When Your Adversary May Be A Few Cards Short Of A Complete Deck, What’s the Deal?
By Carolyn Z. Rualo
How often it is observed that a lawyer who represents himself has a fool for a client! Yet wise as that aphorism is, it is all the more striking when the lawyer is not only self-representing, but perhaps sufficiently mentally ill as to be “an adult incapable of adequately prosecuting or defending his rights.” This illness will, in the context of landlord-tenant law, most often first show up in the cause of action that is being prosecuted against this unfortunate person. It will most typically be some species of nuisance proceeding. However, in the case of the pro se attorney, the illness will also show up in papers he prepares and serves which leave all rational views of the CPLR and the RPAPL behind in the dust.
When dealing with such a person, one can be expected to be “papered,” if not out of malice, then out of the very mental malaise that caused the proceeding to be brought in the first place. If one does not act early to protect oneself against such papering, one can ring up huge bills for one’s client before getting off the starting block.
Fortunately, for this scenario, the most effective technique for stopping the papering is complete in line with what many courts have recognized as one?s ethical obligations. It has long been public policy of the State of New York, and of the Court, that litigants have an obligation to alert the court that an adverse party may have diminished capacity thereby requiring a guardian ad litem to defend his rights, particularly where his home is in controversy.
Symposium: The New York City Housing Court in the 21st Century: Can it better address the problems before it? Protecting the rights of litigants with diminished capacity in the New York City Housing Courts, 3 Cardozo Pub. L. Poly & Ethics J. 733 (January 2006) is particularly instructive. It states:
1. A Litigant is Obligated to Disclose to the Court any Information About Another Party’s Inability to Prosecute or Defend a Proceeding
In Oneida National Bank and Trust Co. Central N.Y. v. Unczar,5 one of the first cases to interpret a plaintiff?s obligations under CPLR Article 12, the Fourth Department read CPLR 1201 and 1203 together to require “the appointment of a guardian ad litem in every case where the defendant is an adult incapable of adequately protecting his rights, before a default judgment may be entered against him.” According to the court, “this places the burden upon a plaintiff who has notice that a defendant in his action is under a mental disability, to bring that fact to the court?s attention and permit the court to determine whether a guardian ad litem should be appointed to protect such defendant?s interests.” The plaintiff creditor in Oneida was aware that the defendant debtor was hospitalized in an institution for the mentally ill, yet served a summons and complaint on the defendant in the hospital without obtaining prior approval of the court as required by New York’s Mental Hygiene Law. The Fourth Department held that based on the plaintiff?s failure to “safeguard the interests of its mentally ill debtor,” the court below properly exercised its inherent power to open [*750] its judgment in the interest of justice by vacating both a default judgment and the resulting sale of the defendant?s home.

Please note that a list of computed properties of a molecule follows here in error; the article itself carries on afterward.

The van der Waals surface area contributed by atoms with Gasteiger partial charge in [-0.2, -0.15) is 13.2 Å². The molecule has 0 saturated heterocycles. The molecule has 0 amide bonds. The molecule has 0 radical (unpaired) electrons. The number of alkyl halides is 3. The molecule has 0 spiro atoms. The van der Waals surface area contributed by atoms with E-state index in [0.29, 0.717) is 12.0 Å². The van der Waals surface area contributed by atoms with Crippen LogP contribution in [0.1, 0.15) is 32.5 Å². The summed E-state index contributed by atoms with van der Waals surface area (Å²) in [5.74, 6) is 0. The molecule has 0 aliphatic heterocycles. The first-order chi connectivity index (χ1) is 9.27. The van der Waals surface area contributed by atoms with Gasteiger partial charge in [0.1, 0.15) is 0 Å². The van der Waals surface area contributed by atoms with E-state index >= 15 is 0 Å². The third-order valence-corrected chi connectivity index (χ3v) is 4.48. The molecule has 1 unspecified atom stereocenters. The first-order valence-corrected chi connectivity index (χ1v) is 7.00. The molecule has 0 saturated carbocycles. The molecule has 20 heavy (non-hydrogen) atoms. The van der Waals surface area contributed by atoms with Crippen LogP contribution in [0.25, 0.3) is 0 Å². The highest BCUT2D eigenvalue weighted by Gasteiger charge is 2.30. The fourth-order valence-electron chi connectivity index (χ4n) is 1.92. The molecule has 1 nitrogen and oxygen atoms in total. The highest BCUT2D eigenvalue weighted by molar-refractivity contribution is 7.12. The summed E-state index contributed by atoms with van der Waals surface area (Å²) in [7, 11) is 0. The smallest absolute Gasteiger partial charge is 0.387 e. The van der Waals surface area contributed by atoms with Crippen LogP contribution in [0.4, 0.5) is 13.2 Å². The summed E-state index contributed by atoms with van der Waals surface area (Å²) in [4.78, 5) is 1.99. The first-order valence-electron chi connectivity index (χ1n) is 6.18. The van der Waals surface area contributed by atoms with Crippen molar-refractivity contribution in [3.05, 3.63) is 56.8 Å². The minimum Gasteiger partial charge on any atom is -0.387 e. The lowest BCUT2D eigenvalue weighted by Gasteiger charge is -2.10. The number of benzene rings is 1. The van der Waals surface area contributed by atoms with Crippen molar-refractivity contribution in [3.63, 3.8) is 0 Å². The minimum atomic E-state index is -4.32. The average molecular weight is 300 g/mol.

Other appellate decisions have uniformly applied the Oneida court’s holding that a plaintiff who is aware or has reason to be aware that a defendant is incapable of defending his or her interests at the time when the action was begun and when the default judgment was entered has the burden of disclosing this information to the court. Moreover, it is not enough for the plaintiff to merely notify the court that a defendant?s mental condition is at issue – the plaintiff must be diligent in bringing the matter to the court?s attention. Similarly, in an often-cited and closely reasoned decision, the Housing Court in New York Life Insurance Co. v. V.K., stated the “need for „a petitioner, in any proceeding, to be extremely diligent? in determining whether a party may be under a disability requiring a guardian ad litem and, if there is any question, giving the court an opportunity for an investigation and report regarding that need.” The plaintiff?s obligation is triggered once the [*751] plaintiff has notice that a defendant is under a mental disability, even if the plaintiff determines that he or she lacks sufficient proof to make a motion for the appointment of a guardian ad litem.
This last point is crucial. At this stage in the proceedings, typically a Petitioner will have neither specific information nor legal access to information other than the reports it has received with respect to the tenant?s apartment and the wild and erratic civil procedure methods the pro se attorney tenant has employed. Based on that information alone, the landlord cannot establish that the Tenant is in need of a guardian ad litem. The Petitioner?s counsel can only abide by its ethical obligation to advert the Court that this appears to be a matter worth the Court?s inquiry. If, however, the Court determines that there is no need for a guardian ad litem, the very least the Petitioner?s counsel should expect to achieve is that the Court will direct the pro se respondent to abide by the rules of litigation on pain of sanctions.